How I Feel About Mother’s Day As An Adoptee

There are a wide range of emotions on this holiday.

Tom Andriola May 14, 2017
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Mother’s Day is approaching. I’m not too big on it. In fact, I’m not too big on any traditional celebratory dedicated days of the year. As an adoptee, Mother’s Day brings forth a wide range of emotions for me. I’m glad to have been born. I’m bitter about having been relinquished, although I feel like I have come to terms with that, for the most part. I feel fortunate to have a mom who has cared for me from the age of three months, when I was adopted. I’m happy that my kids have a mom that loves them with all her heart and would do anything for them.

We used to celebrate Mother’s Day fairly regularly when I was growing up and my grandparents were alive. I only found out later that my mom isn’t too partial to it either. I haven’t spoken to her too much about it, but I am under the impression that it brings forth a wide range of emotions for her too. She wasn’t able to have biological children. The two older boys my parents adopted when I had already been in the family for two years ended up having a multitude of issues and were very difficult. It’s bittersweet for her, it seems, as it is for me.

My wife just lost her mom last year. This Mother’s Day will be very difficult for her. She had a close relationship with her, and so did her two sisters. For them, this year will be a sad Mother’s Day. We will acknowledge the sadness and the happiness that surrounds us on Mother’s Day for all these reasons, but most importantly, we will just celebrate being around our loved ones. My son will have a soccer game that afternoon, and we will celebrate being able to watch him play a sport he loves. Before or after that, we will probably share a meal together, and then we will return to our busy lives.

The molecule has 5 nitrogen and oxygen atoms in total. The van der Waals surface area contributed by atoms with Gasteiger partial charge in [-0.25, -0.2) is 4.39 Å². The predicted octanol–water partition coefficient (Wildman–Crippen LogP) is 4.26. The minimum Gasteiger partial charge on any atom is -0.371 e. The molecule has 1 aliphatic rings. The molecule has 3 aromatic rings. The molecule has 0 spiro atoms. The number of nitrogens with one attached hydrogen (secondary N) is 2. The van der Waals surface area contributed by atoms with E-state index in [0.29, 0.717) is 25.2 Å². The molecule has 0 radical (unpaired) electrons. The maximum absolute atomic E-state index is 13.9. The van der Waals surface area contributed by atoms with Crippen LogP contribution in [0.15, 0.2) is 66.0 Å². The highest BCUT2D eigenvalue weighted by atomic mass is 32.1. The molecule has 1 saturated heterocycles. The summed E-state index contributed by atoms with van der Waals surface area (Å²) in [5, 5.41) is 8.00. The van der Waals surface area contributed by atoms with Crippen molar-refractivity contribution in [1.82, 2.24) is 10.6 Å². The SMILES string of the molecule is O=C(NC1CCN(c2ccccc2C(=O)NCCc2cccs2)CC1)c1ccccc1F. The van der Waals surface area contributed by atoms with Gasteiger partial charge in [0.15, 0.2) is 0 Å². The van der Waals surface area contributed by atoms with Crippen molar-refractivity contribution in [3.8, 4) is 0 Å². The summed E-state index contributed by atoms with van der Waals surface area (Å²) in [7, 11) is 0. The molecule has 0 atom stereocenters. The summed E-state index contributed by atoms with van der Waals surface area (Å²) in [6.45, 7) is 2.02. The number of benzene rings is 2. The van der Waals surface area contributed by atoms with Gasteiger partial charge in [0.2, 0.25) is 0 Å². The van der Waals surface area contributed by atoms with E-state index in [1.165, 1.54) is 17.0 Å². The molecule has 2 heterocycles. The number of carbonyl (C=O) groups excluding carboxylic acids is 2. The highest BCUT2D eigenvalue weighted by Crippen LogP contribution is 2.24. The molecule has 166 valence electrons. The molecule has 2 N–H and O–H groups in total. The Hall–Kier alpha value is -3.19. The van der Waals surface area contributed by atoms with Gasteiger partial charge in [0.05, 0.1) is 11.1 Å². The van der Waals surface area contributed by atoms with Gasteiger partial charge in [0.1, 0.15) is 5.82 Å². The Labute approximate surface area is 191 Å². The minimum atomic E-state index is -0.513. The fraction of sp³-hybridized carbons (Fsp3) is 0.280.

My birthday is in early May also, so I get a two-for this time of year. As you can imagine, birthdays are also bittersweet for many adoptees for many of the same reasons, and I am no exception. Personally, I could take or leave these and other “special” days of the year. I’d rather choose to celebrate special people and events in my life as they arise on any given day of the year. Let’s celebrate good health. Let’s honor good report cards for the kids, and milestones like graduations, promotions, weddings, and successful projects. As for the Hallmark holidays, I’d prefer not to force a celebration because of a designated day that was chosen for it.

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Tom Andriola

Tom Andriola advocates for adoptee rights and shares his personal experiences about being adopted and his successful, independent search for both biological parents. To see more of his writing, visit Tom's Facebook page.

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